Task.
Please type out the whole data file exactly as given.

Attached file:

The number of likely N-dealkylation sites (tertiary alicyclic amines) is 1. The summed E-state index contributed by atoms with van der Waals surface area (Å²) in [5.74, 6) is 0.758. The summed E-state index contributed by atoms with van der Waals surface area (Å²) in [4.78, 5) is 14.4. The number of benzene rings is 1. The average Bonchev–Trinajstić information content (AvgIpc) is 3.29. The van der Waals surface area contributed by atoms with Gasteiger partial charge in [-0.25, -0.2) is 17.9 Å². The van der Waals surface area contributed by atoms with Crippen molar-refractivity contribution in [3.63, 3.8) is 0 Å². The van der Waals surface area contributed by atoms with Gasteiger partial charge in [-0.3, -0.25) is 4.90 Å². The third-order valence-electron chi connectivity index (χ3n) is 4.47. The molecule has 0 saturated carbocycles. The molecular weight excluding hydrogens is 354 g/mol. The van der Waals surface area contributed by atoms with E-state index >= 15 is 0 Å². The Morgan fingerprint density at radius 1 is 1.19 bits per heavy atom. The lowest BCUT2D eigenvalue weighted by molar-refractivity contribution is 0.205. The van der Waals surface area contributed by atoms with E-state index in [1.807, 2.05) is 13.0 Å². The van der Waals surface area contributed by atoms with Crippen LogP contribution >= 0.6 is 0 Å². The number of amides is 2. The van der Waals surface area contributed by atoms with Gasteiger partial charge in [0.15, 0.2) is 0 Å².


The number of likely N-dealkylation sites (tertiary alicyclic amines) is 1. The summed E-state index contributed by atoms with van der Waals surface area (Å²) in [5.74, 6) is 0.758. The summed E-state index contributed by atoms with van der Waals surface area (Å²) in [4.78, 5) is 14.4. The number of benzene rings is 1. The average Bonchev–Trinajstić information content (AvgIpc) is 3.29. The van der Waals surface area contributed by atoms with Gasteiger partial charge in [-0.25, -0.2) is 17.9 Å². The van der Waals surface area contributed by atoms with Crippen molar-refractivity contribution in [3.63, 3.8) is 0 Å². The van der Waals surface area contributed by atoms with Gasteiger partial charge in [-0.3, -0.25) is 4.90 Å². The third-order valence-electron chi connectivity index (χ3n) is 4.47. The molecule has 0 saturated carbocycles. The molecular weight excluding hydrogens is 354 g/mol. The van der Waals surface area contributed by atoms with E-state index >= 15 is 0 Å². The Morgan fingerprint density at radius 1 is 1.19 bits per heavy atom. The lowest BCUT2D eigenvalue weighted by molar-refractivity contribution is 0.205. The van der Waals surface area contributed by atoms with E-state index in [1.807, 2.05) is 13.0 Å². The van der Waals surface area contributed by atoms with Crippen LogP contribution >= 0.6 is 0 Å². The number of amides is 2. The van der Waals surface area contributed by atoms with Gasteiger partial charge in [0.15, 0.2) is 0 Å².